M & A Law Prof Blog

Editor: Brian JM Quinn
Boston College Law School

Sunday, September 30, 2007

Black Market Capital Quoted Extensively in the Financial Times Today

David Wighton, the New York Bureau Chief for the Financial Times, quotes extensively from my new article Black Market Capital in his lead-in article to today's Report on Fund Management in the Financial Times.  The article is entitled SEC seeming perverse about risk and is accessible on the FT website here.  You can also get it on the newstand.  A few quotes for flavor:

"Told you so," said many critics of hedge funds surveying the damage caused by the summer credit market turmoil. The high-profile collapse of several funds and the dismal performance of many others have provided just the ammunition the sceptics were looking for. Surely it proved that hedge funds were dangerous and should be kept out of the hands of retail investors, they said. How wise of the Securities and Exchange Commission to propose barring individuals with less than $2.5m (£1.2m, €1.8m) in liquid assets from investing in hedge funds, up from the current limit of $1m.

This is nonsense. Average hedge fund returns are generally less volatile than the equity market as a whole and you are much more likely to lose your shirt on an individual stock than on a hedge fund. The rules preventing small investors from putting money into hedge funds are positively perverse.

As Steven Davidoff, a professor at Wayne State University Law School, points out in a new paper, the rules have an even more perverse consequence.

Retail investors may not be able to invest in hedge funds - or private equity funds for that matter - but they can invest in the funds' managers, which Prof Davidoff argues are more risky.

"This is because the future income of an adviser is derivative upon the fund advisers' capacity to continually earn extraordinary positive returns." If they do not earn such returns, investors will shift money away, which means the impact on the investor in the manager will be greater than on the investor in the fund.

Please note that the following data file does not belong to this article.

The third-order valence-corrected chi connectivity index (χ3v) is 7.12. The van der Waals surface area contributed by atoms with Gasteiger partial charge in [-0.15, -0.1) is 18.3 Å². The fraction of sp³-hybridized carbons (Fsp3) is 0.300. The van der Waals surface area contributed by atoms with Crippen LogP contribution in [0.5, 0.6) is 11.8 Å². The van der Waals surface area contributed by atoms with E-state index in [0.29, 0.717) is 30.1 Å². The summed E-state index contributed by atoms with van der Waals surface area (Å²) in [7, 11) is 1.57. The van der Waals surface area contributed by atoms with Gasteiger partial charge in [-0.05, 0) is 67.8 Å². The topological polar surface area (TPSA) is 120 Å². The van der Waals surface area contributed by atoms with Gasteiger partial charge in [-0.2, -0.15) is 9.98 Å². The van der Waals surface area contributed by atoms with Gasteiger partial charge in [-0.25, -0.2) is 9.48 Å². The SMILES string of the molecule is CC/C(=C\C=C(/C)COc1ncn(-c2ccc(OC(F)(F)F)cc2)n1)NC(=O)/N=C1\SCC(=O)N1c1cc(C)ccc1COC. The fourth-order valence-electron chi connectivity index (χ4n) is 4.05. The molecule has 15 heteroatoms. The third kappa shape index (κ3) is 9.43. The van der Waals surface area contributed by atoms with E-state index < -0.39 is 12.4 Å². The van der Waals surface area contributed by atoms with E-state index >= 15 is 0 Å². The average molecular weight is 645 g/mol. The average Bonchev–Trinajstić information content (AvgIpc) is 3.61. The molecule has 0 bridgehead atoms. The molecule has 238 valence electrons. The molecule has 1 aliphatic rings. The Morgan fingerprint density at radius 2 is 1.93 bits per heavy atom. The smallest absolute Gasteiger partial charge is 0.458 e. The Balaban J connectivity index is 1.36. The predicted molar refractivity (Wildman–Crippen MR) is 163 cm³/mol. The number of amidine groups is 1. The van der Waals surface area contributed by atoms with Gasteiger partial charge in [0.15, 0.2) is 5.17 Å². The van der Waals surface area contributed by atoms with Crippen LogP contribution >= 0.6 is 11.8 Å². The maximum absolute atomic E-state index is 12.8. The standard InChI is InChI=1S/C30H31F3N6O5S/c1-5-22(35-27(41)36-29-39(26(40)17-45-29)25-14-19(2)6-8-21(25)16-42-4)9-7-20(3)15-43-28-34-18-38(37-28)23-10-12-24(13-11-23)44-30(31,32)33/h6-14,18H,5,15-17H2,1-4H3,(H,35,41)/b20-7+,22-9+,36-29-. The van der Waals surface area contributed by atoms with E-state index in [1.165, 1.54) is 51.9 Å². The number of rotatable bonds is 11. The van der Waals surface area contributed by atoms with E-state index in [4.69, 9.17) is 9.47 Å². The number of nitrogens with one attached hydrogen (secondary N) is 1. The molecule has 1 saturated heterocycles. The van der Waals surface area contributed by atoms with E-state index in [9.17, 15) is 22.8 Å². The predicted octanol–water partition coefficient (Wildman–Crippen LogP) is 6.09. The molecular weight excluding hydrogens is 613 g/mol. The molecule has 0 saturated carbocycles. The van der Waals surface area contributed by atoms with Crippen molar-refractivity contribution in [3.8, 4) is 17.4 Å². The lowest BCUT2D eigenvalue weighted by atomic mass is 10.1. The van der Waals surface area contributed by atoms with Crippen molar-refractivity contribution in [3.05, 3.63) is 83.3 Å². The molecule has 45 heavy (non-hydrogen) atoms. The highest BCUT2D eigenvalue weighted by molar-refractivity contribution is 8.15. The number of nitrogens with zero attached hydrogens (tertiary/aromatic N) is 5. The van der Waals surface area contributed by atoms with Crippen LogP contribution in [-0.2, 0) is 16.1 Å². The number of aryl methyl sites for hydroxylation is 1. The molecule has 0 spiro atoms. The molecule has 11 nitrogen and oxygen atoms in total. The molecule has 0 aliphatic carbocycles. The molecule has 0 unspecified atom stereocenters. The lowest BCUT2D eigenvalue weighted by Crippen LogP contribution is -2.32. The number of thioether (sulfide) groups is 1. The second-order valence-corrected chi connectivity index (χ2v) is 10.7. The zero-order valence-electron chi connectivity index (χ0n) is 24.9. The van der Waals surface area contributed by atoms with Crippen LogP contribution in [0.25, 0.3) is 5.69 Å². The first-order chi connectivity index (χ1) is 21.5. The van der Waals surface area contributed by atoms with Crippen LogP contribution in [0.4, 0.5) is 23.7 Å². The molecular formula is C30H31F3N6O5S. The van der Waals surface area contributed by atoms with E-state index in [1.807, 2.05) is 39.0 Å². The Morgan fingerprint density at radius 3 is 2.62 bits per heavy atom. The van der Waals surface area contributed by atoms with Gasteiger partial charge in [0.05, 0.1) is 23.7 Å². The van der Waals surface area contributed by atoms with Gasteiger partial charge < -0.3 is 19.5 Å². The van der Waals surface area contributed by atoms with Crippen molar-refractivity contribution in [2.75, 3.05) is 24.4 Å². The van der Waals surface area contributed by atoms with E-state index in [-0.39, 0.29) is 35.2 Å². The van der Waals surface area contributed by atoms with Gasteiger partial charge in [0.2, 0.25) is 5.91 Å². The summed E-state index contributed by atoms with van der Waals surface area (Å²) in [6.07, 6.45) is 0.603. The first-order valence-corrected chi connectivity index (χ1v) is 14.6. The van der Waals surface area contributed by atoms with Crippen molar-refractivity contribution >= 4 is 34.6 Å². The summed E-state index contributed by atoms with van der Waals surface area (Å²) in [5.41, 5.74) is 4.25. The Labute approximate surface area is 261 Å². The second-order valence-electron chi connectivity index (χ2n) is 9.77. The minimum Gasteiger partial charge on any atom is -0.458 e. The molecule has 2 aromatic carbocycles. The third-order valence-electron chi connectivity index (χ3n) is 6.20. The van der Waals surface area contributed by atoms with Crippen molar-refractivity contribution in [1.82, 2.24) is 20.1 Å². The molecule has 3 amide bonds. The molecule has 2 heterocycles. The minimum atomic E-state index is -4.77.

Prof Davidoff suggests that the spate of flotations of alternative asset managers - albeit slowed by the credit market turmoil - is partly the result of the rules against public issues by alternative funds. Prevented from buying the funds directly, public investors look for something that replicates their benefits. The financial industry quickly meets that demand. But it does so with less suitable vehicles such as asset managers, special purpose acquisitions companies and the growing array of exchange-traded funds and indexes that attempt to track private equity or hedge fund performance.

These vehicles, which Prof Davidoff dubs Black Market* Investments, tend to be more risky on an individual basis than the hedge fund and private equity funds they substitute for. So public investors who buy them bear more risk and together inject more risk into the US capital markets than if they were allowed to invest in the funds.

Investors' other option is to buy funds on non-US markets, a process that the SEC is considering making easier. But without the benefit of SEC regulatory oversight and the US securities law enforcement, Prof Davidoff argues that this would be more risky and costly than a prohibited US-based purchase of the funds.

Investors should be allowed to make up their own minds on whether hedge funds are good value for money. The asset qualification for retail investors should not be raised. It should be scrapped.

Check it out. 


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